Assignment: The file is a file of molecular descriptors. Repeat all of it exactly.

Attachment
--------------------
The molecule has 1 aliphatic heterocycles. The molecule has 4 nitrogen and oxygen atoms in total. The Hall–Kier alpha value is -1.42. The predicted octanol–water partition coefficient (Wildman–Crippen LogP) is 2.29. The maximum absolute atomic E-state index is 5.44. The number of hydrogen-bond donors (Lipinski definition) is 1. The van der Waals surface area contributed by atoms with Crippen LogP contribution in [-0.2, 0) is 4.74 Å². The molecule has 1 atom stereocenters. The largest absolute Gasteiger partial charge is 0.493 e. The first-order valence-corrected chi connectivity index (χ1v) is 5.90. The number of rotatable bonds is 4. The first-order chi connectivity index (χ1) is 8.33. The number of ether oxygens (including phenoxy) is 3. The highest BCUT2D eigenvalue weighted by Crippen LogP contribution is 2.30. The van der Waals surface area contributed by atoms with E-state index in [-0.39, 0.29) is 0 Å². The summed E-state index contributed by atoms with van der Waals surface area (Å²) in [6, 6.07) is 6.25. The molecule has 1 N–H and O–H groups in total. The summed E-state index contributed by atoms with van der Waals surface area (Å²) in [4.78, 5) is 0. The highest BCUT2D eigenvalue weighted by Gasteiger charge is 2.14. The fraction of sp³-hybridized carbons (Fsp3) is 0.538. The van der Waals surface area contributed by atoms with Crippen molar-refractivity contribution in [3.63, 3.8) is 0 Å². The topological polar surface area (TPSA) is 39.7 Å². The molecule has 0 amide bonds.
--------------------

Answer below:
The molecule has 1 aliphatic heterocycles. The molecule has 4 nitrogen and oxygen atoms in total. The Hall–Kier alpha value is -1.42. The predicted octanol–water partition coefficient (Wildman–Crippen LogP) is 2.29. The maximum absolute atomic E-state index is 5.44. The number of hydrogen-bond donors (Lipinski definition) is 1. The van der Waals surface area contributed by atoms with Crippen LogP contribution in [-0.2, 0) is 4.74 Å². The molecule has 1 atom stereocenters. The largest absolute Gasteiger partial charge is 0.493 e. The first-order valence-corrected chi connectivity index (χ1v) is 5.90. The number of rotatable bonds is 4. The first-order chi connectivity index (χ1) is 8.33. The number of ether oxygens (including phenoxy) is 3. The highest BCUT2D eigenvalue weighted by Crippen LogP contribution is 2.30. The van der Waals surface area contributed by atoms with E-state index in [-0.39, 0.29) is 0 Å². The summed E-state index contributed by atoms with van der Waals surface area (Å²) in [6, 6.07) is 6.25. The molecule has 1 N–H and O–H groups in total. The summed E-state index contributed by atoms with van der Waals surface area (Å²) in [4.78, 5) is 0. The highest BCUT2D eigenvalue weighted by Gasteiger charge is 2.14. The fraction of sp³-hybridized carbons (Fsp3) is 0.538. The van der Waals surface area contributed by atoms with Crippen molar-refractivity contribution in [3.63, 3.8) is 0 Å². The topological polar surface area (TPSA) is 39.7 Å². The molecule has 0 amide bonds.